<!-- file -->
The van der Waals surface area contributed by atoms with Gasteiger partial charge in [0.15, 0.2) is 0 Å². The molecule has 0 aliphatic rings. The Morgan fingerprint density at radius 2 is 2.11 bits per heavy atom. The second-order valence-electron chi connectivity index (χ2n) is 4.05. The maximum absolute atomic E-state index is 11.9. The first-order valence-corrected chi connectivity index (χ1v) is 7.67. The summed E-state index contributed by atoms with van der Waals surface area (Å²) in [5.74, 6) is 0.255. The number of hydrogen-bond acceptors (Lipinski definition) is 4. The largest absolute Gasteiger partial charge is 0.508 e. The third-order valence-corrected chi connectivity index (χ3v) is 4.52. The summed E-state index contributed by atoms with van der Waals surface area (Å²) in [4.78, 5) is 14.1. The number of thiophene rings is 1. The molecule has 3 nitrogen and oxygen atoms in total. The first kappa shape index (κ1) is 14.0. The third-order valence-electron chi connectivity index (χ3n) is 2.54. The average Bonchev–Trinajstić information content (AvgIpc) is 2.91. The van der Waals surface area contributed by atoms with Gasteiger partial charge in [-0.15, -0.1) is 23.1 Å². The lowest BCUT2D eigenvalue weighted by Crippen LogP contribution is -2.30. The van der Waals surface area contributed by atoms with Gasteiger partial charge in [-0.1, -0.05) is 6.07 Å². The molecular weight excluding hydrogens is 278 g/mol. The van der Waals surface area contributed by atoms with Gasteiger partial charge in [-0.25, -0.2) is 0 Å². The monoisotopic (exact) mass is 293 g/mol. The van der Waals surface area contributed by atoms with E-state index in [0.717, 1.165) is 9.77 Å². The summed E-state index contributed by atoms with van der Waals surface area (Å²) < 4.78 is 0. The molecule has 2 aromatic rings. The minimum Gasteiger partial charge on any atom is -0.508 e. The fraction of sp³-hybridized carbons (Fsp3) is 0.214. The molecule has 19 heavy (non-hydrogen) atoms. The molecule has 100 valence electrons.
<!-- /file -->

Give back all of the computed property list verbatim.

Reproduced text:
The van der Waals surface area contributed by atoms with Gasteiger partial charge in [0.15, 0.2) is 0 Å². The molecule has 0 aliphatic rings. The Morgan fingerprint density at radius 2 is 2.11 bits per heavy atom. The second-order valence-electron chi connectivity index (χ2n) is 4.05. The maximum absolute atomic E-state index is 11.9. The first-order valence-corrected chi connectivity index (χ1v) is 7.67. The summed E-state index contributed by atoms with van der Waals surface area (Å²) in [5.74, 6) is 0.255. The number of hydrogen-bond acceptors (Lipinski definition) is 4. The largest absolute Gasteiger partial charge is 0.508 e. The third-order valence-corrected chi connectivity index (χ3v) is 4.52. The summed E-state index contributed by atoms with van der Waals surface area (Å²) in [4.78, 5) is 14.1. The number of thiophene rings is 1. The molecule has 3 nitrogen and oxygen atoms in total. The first kappa shape index (κ1) is 14.0. The third-order valence-electron chi connectivity index (χ3n) is 2.54. The average Bonchev–Trinajstić information content (AvgIpc) is 2.91. The van der Waals surface area contributed by atoms with Gasteiger partial charge in [-0.15, -0.1) is 23.1 Å². The lowest BCUT2D eigenvalue weighted by Crippen LogP contribution is -2.30. The van der Waals surface area contributed by atoms with Gasteiger partial charge in [-0.1, -0.05) is 6.07 Å². The molecular weight excluding hydrogens is 278 g/mol. The van der Waals surface area contributed by atoms with Gasteiger partial charge in [-0.25, -0.2) is 0 Å². The monoisotopic (exact) mass is 293 g/mol. The van der Waals surface area contributed by atoms with E-state index in [0.717, 1.165) is 9.77 Å². The summed E-state index contributed by atoms with van der Waals surface area (Å²) < 4.78 is 0. The molecule has 2 aromatic rings. The minimum Gasteiger partial charge on any atom is -0.508 e. The fraction of sp³-hybridized carbons (Fsp3) is 0.214. The molecule has 19 heavy (non-hydrogen) atoms. The molecule has 100 valence electrons.